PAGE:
Against Chennaiyin FC and FC Goa, these aspects stuck out like sore thumbs. That they were saved by Camara, who had only scored one club goal in his entire career prior to Saturday, is emblematic of the topsy-turvy nature of their 2021-22 campaign.
Arduous season ahead for FC Goa
Before the term began, FC Goa had made all the right noises. They had planned a proper pre-season (yes, that happens in the ISL too), won the Durand Cup and had shown the inclination to give youngsters their time in the sun.
After three games, FC Goa are the only team not to have opened their account and have conceded 8 goals as well.
Their defence, seems incredibly light. Ivan Gonzales has tried his best but has, owing to the paucity of resources, been guilty of erring himself. The rest of the back four also seems too reluctant to cut down spaces and have, rather unsurprisingly, struggled against fast counter-attacking teams. In the offensive third, they have, quite simply, not been able to score.
Thus, FC Goa have problems at both ends of the pitch. They are certainly not scoring enough and are most definitely conceding more than what would be deemed ideal.
Everything that they are trying is having a counter-productive effect and unless things take a drastic turn for the better, this could be a very arduous season for FC Goa.
Bengaluru FC know where they want to get but they aren’t there yet
Bengaluru FC head coach Marco Pezzaiuoli has, rather unabashedly, professed his love for high-intensity, high-pressing football. So, when Bengaluru FC hustled and harried Mumbai City FC in the first half on Saturday, it echoed their manager’s words.
To an extent, this is exactly how Pezzaiuoli wants Bengaluru FC to play. Attack relentlessly and defend from the front. The Blues’ biggest compliment was that they restricted Ahmed Jahouh from controlling the tempo and reduced Apuia to minimal touches in the opening period.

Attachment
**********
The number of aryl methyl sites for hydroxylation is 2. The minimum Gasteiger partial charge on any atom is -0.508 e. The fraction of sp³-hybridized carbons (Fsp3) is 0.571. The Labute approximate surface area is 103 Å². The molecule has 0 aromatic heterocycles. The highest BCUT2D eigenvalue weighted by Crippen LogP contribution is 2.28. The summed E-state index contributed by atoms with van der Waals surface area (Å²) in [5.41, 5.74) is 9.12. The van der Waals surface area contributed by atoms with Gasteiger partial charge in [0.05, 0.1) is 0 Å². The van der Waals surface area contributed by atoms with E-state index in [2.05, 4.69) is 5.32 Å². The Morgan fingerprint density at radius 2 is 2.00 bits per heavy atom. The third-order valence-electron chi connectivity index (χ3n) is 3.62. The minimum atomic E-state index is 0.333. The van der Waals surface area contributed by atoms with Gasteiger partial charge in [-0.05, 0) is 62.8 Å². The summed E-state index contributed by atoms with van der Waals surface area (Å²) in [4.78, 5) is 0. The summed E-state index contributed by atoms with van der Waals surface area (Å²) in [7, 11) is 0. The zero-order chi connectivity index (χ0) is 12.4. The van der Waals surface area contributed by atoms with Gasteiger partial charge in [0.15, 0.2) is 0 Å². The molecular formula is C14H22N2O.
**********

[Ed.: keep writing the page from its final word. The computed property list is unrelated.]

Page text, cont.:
Moving forward, there was more verticality to their play. They didn’t dwell on the ball too much and used every opportunity to bring Cleiton Silva, Edmund Lalrindika and Prince Ibara into action.
However, there were also patches in that game where they couldn’t handle the Islanders’ charge and succumbed to their offensive pressure.
From that standpoint, this has already been a bittersweet season for the Blues. They have found new heroes but they have also seen Sunil Chhetri miss penalties and Gurpreet Singh Sandhu look as tentative as he has ever looked.
In comparison to 2020-21, Bengaluru FC at least know where they eventually want to get. But they aren’t there yet.
Hello Kerala Blasters, is that really you?
Over the past couple of seasons, Kerala Blasters have been synonymous with sluggish possession play and pretty dreadful defending. Oh, by the way, their midfield has also not been able to string passes together, especially when the pressure is amped up.
When pitted against Odisha FC, though, all of those aspects took a back seat. Not just did the Kerala Blasters seem unrecognizable to the side that was swatted aside by the Mariners, they looked the sort of team their passionate fan base has been crying out for them to become.
Their defence, in Enes Sipovic and Marko Leskovic’s presence, seemed compact. Slightly further ahead, Jeakson Singh orchestrated the tempo of the game and ensured that the likes of Javi Hernandes and Vinit Rai couldn’t feast.
Up front, Adrian Luna did his thing and set up both goals with sumptuously-timed through balls. Alvaro Vazquez, meanwhile, dealt in the currency that he is known for – goals.
In simpler words, there was everything that you would desire from a top-quality ISL team.
The Kerala Blasters, though, have been here before. They’ve endured several false dawns, meaning that people have begun asking how many false dawns are too many even for them.
At least for the fans’ sake, the Blasters would hope that that narrative doesn’t transpire this time out. But with the Kerala Blasters, you just can’t say.
/ 1 year ago